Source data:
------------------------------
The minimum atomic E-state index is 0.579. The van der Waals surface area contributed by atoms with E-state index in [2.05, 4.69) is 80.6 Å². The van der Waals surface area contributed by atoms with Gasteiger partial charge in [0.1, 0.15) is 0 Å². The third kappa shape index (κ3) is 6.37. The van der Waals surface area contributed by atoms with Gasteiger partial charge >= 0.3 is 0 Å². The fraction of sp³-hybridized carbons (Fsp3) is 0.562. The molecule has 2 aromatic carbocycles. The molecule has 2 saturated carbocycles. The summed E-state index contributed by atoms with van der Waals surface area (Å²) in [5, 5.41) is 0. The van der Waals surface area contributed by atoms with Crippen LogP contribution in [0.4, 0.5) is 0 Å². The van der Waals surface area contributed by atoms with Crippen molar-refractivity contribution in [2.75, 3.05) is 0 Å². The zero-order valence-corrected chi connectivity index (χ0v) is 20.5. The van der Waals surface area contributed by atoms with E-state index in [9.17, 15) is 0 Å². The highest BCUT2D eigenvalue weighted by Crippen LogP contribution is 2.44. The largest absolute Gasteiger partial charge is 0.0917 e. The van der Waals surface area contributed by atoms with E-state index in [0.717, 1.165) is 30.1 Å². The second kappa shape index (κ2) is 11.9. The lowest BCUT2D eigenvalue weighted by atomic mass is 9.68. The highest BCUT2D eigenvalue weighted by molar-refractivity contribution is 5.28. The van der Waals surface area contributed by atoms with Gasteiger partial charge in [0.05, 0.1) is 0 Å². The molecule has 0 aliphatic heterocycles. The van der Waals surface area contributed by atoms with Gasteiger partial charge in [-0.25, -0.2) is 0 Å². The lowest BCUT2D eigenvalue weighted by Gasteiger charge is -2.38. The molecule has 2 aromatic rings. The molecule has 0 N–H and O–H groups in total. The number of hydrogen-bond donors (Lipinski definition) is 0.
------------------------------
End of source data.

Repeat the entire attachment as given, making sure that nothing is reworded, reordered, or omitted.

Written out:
The minimum atomic E-state index is 0.579. The van der Waals surface area contributed by atoms with E-state index in [2.05, 4.69) is 80.6 Å². The van der Waals surface area contributed by atoms with Gasteiger partial charge in [0.1, 0.15) is 0 Å². The third kappa shape index (κ3) is 6.37. The van der Waals surface area contributed by atoms with Gasteiger partial charge >= 0.3 is 0 Å². The fraction of sp³-hybridized carbons (Fsp3) is 0.562. The molecule has 2 aromatic carbocycles. The molecule has 2 saturated carbocycles. The summed E-state index contributed by atoms with van der Waals surface area (Å²) in [5, 5.41) is 0. The van der Waals surface area contributed by atoms with Crippen LogP contribution in [0.4, 0.5) is 0 Å². The van der Waals surface area contributed by atoms with Crippen molar-refractivity contribution in [2.75, 3.05) is 0 Å². The zero-order valence-corrected chi connectivity index (χ0v) is 20.5. The van der Waals surface area contributed by atoms with E-state index in [9.17, 15) is 0 Å². The highest BCUT2D eigenvalue weighted by Crippen LogP contribution is 2.44. The largest absolute Gasteiger partial charge is 0.0917 e. The van der Waals surface area contributed by atoms with E-state index in [0.717, 1.165) is 30.1 Å². The second kappa shape index (κ2) is 11.9. The lowest BCUT2D eigenvalue weighted by atomic mass is 9.68. The highest BCUT2D eigenvalue weighted by molar-refractivity contribution is 5.28. The van der Waals surface area contributed by atoms with Gasteiger partial charge in [0.05, 0.1) is 0 Å². The molecule has 0 aliphatic heterocycles. The van der Waals surface area contributed by atoms with Gasteiger partial charge in [-0.25, -0.2) is 0 Å². The lowest BCUT2D eigenvalue weighted by Gasteiger charge is -2.38. The molecule has 2 aromatic rings. The molecule has 0 N–H and O–H groups in total. The number of hydrogen-bond donors (Lipinski definition) is 0.